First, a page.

In the IA-injected frog, in which glycolysis was inhibited, the lactic acid content was very small, it was the same in the working and resting muscle; importantly, the phosphocreatine was completely used up in the working muscle (Table EN2) . On the other hand, in the control frog, lactic acid production increased about 3-fold in the working muscle (as compared to the resting muscle) whereas the phosphocreatine decreased only slightly. Based on these type of experiments, the Lactic Acid Theory was ruled out and it was suggested that phosphocreatine may be the immediate energy source of muscle contraction.

Tab. EN2. Chemical analyses of the muscles from the Lundsgaard experiment, shown on Fig. EN1. Values correspond to mg lactic acid/g muscle and mg PCr/g muscle.

The Lohmann reaction and its inhibition: In 1934, Lohmann showed that in muscle extracts, ATP and PCr were held in equilibrium by a specific enzyme now known as creatine kinase (Equations, EN3):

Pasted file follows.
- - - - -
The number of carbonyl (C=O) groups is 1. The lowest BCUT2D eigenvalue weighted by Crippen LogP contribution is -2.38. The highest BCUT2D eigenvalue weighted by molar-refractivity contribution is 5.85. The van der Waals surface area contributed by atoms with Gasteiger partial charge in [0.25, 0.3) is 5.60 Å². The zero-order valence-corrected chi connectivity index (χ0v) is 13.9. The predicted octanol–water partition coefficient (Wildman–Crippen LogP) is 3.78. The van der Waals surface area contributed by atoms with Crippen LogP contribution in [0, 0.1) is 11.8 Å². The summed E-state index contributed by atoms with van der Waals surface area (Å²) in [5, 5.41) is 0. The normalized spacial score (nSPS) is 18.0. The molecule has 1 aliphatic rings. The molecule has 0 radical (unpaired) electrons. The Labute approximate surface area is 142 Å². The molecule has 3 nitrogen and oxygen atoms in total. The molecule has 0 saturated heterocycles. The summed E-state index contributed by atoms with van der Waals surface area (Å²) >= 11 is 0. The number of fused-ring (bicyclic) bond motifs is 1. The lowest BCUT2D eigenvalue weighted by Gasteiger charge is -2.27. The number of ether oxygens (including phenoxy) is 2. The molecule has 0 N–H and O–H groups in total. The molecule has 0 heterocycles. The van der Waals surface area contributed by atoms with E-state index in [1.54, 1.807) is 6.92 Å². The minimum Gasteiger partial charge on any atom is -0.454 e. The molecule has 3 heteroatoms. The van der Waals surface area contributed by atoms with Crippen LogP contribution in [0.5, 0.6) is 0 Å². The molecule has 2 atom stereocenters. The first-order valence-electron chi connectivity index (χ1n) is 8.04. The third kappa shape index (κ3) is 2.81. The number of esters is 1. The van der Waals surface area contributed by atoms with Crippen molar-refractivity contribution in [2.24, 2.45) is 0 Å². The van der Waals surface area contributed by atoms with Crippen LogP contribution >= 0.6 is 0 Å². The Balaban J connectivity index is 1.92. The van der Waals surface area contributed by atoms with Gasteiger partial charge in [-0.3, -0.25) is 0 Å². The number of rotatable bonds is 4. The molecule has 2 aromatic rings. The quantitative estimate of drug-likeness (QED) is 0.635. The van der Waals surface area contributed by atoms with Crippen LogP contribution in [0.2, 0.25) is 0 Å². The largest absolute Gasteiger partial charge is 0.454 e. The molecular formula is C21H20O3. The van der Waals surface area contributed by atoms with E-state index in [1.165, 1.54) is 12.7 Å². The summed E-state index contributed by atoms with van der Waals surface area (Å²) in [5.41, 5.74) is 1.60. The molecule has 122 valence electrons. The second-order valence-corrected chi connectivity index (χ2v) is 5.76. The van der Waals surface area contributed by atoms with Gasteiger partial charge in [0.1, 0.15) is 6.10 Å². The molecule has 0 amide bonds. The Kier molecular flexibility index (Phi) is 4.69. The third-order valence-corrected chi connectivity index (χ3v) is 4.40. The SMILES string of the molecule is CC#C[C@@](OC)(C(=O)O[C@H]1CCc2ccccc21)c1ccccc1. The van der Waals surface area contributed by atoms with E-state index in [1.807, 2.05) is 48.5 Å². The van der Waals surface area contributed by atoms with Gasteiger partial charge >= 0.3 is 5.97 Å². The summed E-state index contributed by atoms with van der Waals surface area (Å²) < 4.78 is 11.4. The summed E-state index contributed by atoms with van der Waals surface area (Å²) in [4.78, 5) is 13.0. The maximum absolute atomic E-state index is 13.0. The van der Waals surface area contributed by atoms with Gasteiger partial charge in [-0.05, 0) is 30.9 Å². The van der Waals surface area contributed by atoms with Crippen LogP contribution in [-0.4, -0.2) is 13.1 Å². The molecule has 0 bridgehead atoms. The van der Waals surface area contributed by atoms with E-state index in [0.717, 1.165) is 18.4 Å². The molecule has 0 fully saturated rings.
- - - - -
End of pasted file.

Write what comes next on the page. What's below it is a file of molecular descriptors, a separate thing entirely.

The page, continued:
Equ. EN3. The Lohmann reaction.

Since the equilibrium constant is greatly shifted toward ATP formation and not toward PCr formation, the results indicated that PCr might not be the immediate energy source for muscle contraction. This conclusion was substantiated by the lack of an enzyme in muscle that would hydrolyze PCr into Cr and Pi. The results also indicated that ATP might be the immediate energy source; demonstration of this required the inhibition of creatine kinase.

Almost 30 years have passed until Cain and Davies (1962) were able to inhibit creatine kinase in frog muscle with 1-fluoro-2.4-dinitrobenzene (FDNB) and thereby measured the decrease in ATP concentration during contraction (Table, EN4). This provided the proof that ATP is the direct energy source for contraction. Without inhibiting creatine kinase, decrease in ATP concentration could not be measured because the formed ADP was immediately rephosphorylated to ATP via the creatine kinase (Lohmann) reaction. As a matter of fact, during contraction of normal muscle, the ATP concentration remains fairly constant while the PCr concentration decreases.

Table EN4. ATP breakdown in FDNB-treated muscle. (Cain and Davies, with permission from Biochem. Biophys. Res. Commun.,1962, Academic Press). Values in mmoles/g wet weight muscle.